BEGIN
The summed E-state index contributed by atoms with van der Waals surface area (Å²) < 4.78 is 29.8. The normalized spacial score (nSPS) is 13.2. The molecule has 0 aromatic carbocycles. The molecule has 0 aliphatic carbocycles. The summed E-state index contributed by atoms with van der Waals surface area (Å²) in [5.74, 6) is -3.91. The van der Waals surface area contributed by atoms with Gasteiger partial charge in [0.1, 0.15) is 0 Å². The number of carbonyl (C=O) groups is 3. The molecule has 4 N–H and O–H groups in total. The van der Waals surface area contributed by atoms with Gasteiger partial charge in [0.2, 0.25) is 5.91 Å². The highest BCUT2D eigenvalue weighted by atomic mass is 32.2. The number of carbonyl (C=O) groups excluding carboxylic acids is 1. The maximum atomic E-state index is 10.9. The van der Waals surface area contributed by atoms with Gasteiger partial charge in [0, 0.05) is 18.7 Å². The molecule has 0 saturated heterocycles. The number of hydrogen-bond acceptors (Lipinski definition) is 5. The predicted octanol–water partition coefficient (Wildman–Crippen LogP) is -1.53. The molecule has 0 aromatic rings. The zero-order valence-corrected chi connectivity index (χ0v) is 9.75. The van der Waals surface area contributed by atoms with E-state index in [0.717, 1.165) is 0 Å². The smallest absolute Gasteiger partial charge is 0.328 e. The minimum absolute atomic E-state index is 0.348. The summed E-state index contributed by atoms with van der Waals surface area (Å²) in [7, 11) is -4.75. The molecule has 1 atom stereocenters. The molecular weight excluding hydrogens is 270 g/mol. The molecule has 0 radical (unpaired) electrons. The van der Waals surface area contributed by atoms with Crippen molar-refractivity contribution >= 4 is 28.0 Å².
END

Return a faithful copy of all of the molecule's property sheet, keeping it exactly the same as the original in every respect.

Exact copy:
The summed E-state index contributed by atoms with van der Waals surface area (Å²) < 4.78 is 29.8. The normalized spacial score (nSPS) is 13.2. The molecule has 0 aromatic carbocycles. The molecule has 0 aliphatic carbocycles. The summed E-state index contributed by atoms with van der Waals surface area (Å²) in [5.74, 6) is -3.91. The van der Waals surface area contributed by atoms with Gasteiger partial charge in [0.1, 0.15) is 0 Å². The number of carbonyl (C=O) groups is 3. The molecule has 4 N–H and O–H groups in total. The van der Waals surface area contributed by atoms with Gasteiger partial charge in [0.2, 0.25) is 5.91 Å². The highest BCUT2D eigenvalue weighted by atomic mass is 32.2. The number of carbonyl (C=O) groups excluding carboxylic acids is 1. The maximum atomic E-state index is 10.9. The van der Waals surface area contributed by atoms with Gasteiger partial charge in [0, 0.05) is 18.7 Å². The molecule has 0 saturated heterocycles. The number of hydrogen-bond acceptors (Lipinski definition) is 5. The predicted octanol–water partition coefficient (Wildman–Crippen LogP) is -1.53. The molecule has 0 aromatic rings. The zero-order valence-corrected chi connectivity index (χ0v) is 9.75. The van der Waals surface area contributed by atoms with E-state index in [0.717, 1.165) is 0 Å². The smallest absolute Gasteiger partial charge is 0.328 e. The minimum absolute atomic E-state index is 0.348. The summed E-state index contributed by atoms with van der Waals surface area (Å²) in [7, 11) is -4.75. The molecule has 1 atom stereocenters. The molecular weight excluding hydrogens is 270 g/mol. The molecule has 0 radical (unpaired) electrons. The van der Waals surface area contributed by atoms with Crippen molar-refractivity contribution >= 4 is 28.0 Å².